1. ## The Chain Rule

Hey.. I'm having some serious problems with the Chain Rule! It's my 2nd day on it and I'm getting a little frustrated on these extra problems I am doing but can't get right...

1. x^2√(9-x^2)
I know this is the product rule but I don't really get it.. Whenever I use the product rule then take the derivative of √(9-x^2) I just get LOST!!!

2. secx^2

I always get the wrong answer everytime and can't figure it out..

h'(x)= secxtanx X 2(secx)
= 2sec^2xtanx

The answer shows up as 2xsecx^2tanx^2

help!! I need help understanding the chain rule and I got no idea how to do problems like these!!

2. Originally Posted by elpermic
Hey.. I'm having some serious problems with the Chain Rule! It's my 2nd day on it and I'm getting a little frustrated on these extra problems I am doing but can't get right...

1. x^2√(9-x^2)
I know this is the product rule but I don't really get it.. Whenever I use the product rule then take the derivative of √(9-x^2) I just get LOST!!!
If you're new to this, I would approach it this way.

We have $\displaystyle f(x)=x^2\sqrt{9-x^2}$

Let $\displaystyle u(x)=x^2$ and $\displaystyle v(x)=\sqrt{9-x^2}$

We see that $\displaystyle u'(x)=2x$ and to find $\displaystyle v'(x)$, apply the chain rule.

Note that the chain rule is $\displaystyle \frac{d}{\,dx}\left[f(g(x))\right]=f'(g(x))\cdot g'(x)$.

So we see that $\displaystyle v'(x)=\tfrac{1}{2}(9-x^2)^{-\frac{1}{2}}\cdot\frac{d}{\,dx}\left[9-x^2\right]\implies v'(x)=\frac{1}{2\sqrt{9-x^2}}\cdot(-2x)=-\frac{2x}{2\sqrt{9-x^2}}$ $\displaystyle =-\frac{x}{\sqrt{9-x^2}}$

Now substitute $\displaystyle u(x),~v(x),~u'(x),~\text{and}~v'(x)$ into the equation for the product rule:

If $\displaystyle f(x)=u(x)v(x)$, then $\displaystyle f'(x)=u(x)v'(x)+v(x)u'(x)$

Can you take it from here?

2. secx^2

I always get the wrong answer everytime and can't figure it out..

h'(x)= secxtanx X 2(secx)
= 2sec^2xtanx

The answer shows up as 2xsecx^2tanx^2

help!! I need help understanding the chain rule and I got no idea how to do problems like these!!
I don't see anything wrong with your answer. Make sure you copied down the problem correctly...otherwise, I'd have to say the book's answer is wrong.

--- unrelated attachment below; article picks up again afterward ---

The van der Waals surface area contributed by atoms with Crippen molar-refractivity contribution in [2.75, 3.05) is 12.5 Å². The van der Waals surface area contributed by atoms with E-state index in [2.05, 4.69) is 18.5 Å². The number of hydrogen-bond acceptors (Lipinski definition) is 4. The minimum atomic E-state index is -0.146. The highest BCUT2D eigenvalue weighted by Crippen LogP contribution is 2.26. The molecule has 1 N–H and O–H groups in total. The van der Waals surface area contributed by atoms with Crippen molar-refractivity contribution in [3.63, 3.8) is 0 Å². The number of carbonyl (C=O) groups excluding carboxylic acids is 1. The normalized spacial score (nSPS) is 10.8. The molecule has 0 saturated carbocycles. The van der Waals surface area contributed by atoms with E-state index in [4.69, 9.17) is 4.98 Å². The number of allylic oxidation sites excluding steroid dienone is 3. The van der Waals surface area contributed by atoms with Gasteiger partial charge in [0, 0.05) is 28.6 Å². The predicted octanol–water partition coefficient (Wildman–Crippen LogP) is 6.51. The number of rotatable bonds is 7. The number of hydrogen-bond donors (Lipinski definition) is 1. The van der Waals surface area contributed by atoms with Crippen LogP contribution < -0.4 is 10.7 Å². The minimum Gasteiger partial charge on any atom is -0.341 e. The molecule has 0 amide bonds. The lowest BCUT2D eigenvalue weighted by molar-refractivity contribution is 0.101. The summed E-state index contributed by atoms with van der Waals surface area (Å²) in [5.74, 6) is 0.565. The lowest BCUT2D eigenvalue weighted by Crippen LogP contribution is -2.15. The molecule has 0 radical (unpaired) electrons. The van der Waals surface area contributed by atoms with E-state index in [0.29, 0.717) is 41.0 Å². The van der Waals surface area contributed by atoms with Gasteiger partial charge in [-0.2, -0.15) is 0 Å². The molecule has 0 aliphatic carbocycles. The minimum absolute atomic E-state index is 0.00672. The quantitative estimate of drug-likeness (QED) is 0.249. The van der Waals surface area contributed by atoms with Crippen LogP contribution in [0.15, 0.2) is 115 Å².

--Chris

3. For the first one put $\displaystyle f(x)=x^2\sqrt{9-x^2}=\sqrt{9x^4-x^6},$ hence $\displaystyle f'(x)=\frac{1}{2\sqrt{9x^{4}-x^{6}}}\cdot \left( 9x^{4}-x^{6} \right)'=\frac{9\cdot 4x^{3}-6x^{5}}{2x^{2}\sqrt{9-x^{2}}}=\frac{18x-3x^{3}}{\sqrt{9-x^{2}}}.$

4. Originally Posted by Krizalid
For the first one put $\displaystyle f(x)=x^2\sqrt{9-x^2}=\sqrt{9x^4-x^6},$ hence $\displaystyle f'(x)=\frac{1}{2\sqrt{9x^{4}-x^{6}}}\cdot \left( 9x^{4}-x^{6} \right)'=\frac{9\cdot 4x^{3}-6x^{5}}{2x^{2}\sqrt{9-x^{2}}}=\frac{18x-3x^{3}}{\sqrt{9-x^{2}}}.$
Ha! I was thinking about that...but he was working with product and chain rules...so I did it the way he was doing it. It is always good to see another approach

--Chris

5. I was working with your way and I still don't get how to do it...

f'(x)= (2x)(√(9-x^2) + (-x/2√(9-x^2))(x^2)
= 2x√(9-x^2) - (-x^3/2√(9-x^2))

Did I do something wrong??

6. Originally Posted by Krizalid
For the first one put $\displaystyle f(x)=x^2\sqrt{9-x^2}=\sqrt{9x^4-x^6},$ hence $\displaystyle f'(x)=\frac{1}{2\sqrt{9x^{4}-x^{6}}}\cdot \left( 9x^{4}-x^{6} \right)'=\frac{9\cdot 4x^{3}-6x^{5}}{2x^{2}\sqrt{9-x^{2}}}=\frac{18x-3x^{3}}{\sqrt{9-x^{2}}}.$
That is the answer but how do you get it using the product&chain rule?? I've got no idea what you just did BTW!

7. Originally Posted by elpermic
I was working with your way and I still don't get how to do it...

f'(x)= (2x)(√(9-x^2) + (-x/2√(9-x^2))(x^2)
= 2x√(9-x^2) + (-x^3/2√(9-x^2))

Did I do something wrong??
The bit in red should be plus, and the 2 shouldn't be there. This is why:

$\displaystyle f'(x)=\underbrace{(2x)}_{u'(x)}\underbrace{(\sqrt{ 9-x^2})}_{v(x)}+\underbrace{\left(-\frac{x}{\sqrt{9-x^2}}\right)}_{v'(x)}\underbrace{(x^2)}_{u(x)}=2x\ sqrt{9-x^2}+\frac{-x^3}{\sqrt{9-x^2}}$

So we have [as of now] $\displaystyle f'(x)=2x\sqrt{9-x^2}+\frac{-x^3}{\sqrt{9-x^2}}$

To combine the two terms, they need to have a common denominator. In this case, the common denominator is $\displaystyle \sqrt{9-x^2}$.

So we see that $\displaystyle 2x\sqrt{9-x^2}\cdot{\color{red}\frac{\sqrt{9-x^2}}{\sqrt{9-x^2}}}+\frac{-x^3}{\sqrt{9-x^2}}=\frac{2x(9-x^2)-x^3}{\sqrt{9-x^2}}$ $\displaystyle =\frac{18x-2x^3-x^3}{\sqrt{9-x^2}}=\color{red}\boxed{\frac{18x-3x^3}{\sqrt{9-x^2}}}$

8. NOW I understand the problem.. Thanks!